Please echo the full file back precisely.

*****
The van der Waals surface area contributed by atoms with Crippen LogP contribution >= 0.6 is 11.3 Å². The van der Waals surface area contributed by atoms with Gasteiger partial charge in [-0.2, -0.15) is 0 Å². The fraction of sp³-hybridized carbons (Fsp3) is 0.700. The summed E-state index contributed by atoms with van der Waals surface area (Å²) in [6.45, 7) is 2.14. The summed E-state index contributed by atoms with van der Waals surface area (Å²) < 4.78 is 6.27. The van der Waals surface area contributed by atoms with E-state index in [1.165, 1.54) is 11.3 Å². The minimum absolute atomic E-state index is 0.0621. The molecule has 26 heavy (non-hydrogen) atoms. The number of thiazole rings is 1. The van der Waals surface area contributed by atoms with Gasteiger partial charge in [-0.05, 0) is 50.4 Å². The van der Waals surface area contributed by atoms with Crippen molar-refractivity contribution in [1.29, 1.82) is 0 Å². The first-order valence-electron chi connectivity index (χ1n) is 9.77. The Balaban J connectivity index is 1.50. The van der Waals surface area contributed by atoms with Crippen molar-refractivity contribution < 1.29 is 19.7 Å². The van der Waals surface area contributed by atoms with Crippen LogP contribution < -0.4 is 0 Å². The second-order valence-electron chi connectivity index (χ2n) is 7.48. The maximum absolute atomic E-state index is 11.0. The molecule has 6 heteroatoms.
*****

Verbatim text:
The van der Waals surface area contributed by atoms with Crippen LogP contribution >= 0.6 is 11.3 Å². The van der Waals surface area contributed by atoms with Gasteiger partial charge in [-0.2, -0.15) is 0 Å². The fraction of sp³-hybridized carbons (Fsp3) is 0.700. The summed E-state index contributed by atoms with van der Waals surface area (Å²) in [6.45, 7) is 2.14. The summed E-state index contributed by atoms with van der Waals surface area (Å²) < 4.78 is 6.27. The van der Waals surface area contributed by atoms with E-state index in [1.165, 1.54) is 11.3 Å². The minimum absolute atomic E-state index is 0.0621. The molecule has 26 heavy (non-hydrogen) atoms. The number of thiazole rings is 1. The van der Waals surface area contributed by atoms with Gasteiger partial charge in [-0.05, 0) is 50.4 Å². The van der Waals surface area contributed by atoms with Crippen molar-refractivity contribution in [1.29, 1.82) is 0 Å². The first-order valence-electron chi connectivity index (χ1n) is 9.77. The Balaban J connectivity index is 1.50. The van der Waals surface area contributed by atoms with Crippen molar-refractivity contribution < 1.29 is 19.7 Å². The van der Waals surface area contributed by atoms with Crippen LogP contribution < -0.4 is 0 Å². The second-order valence-electron chi connectivity index (χ2n) is 7.48. The maximum absolute atomic E-state index is 11.0. The molecule has 6 heteroatoms.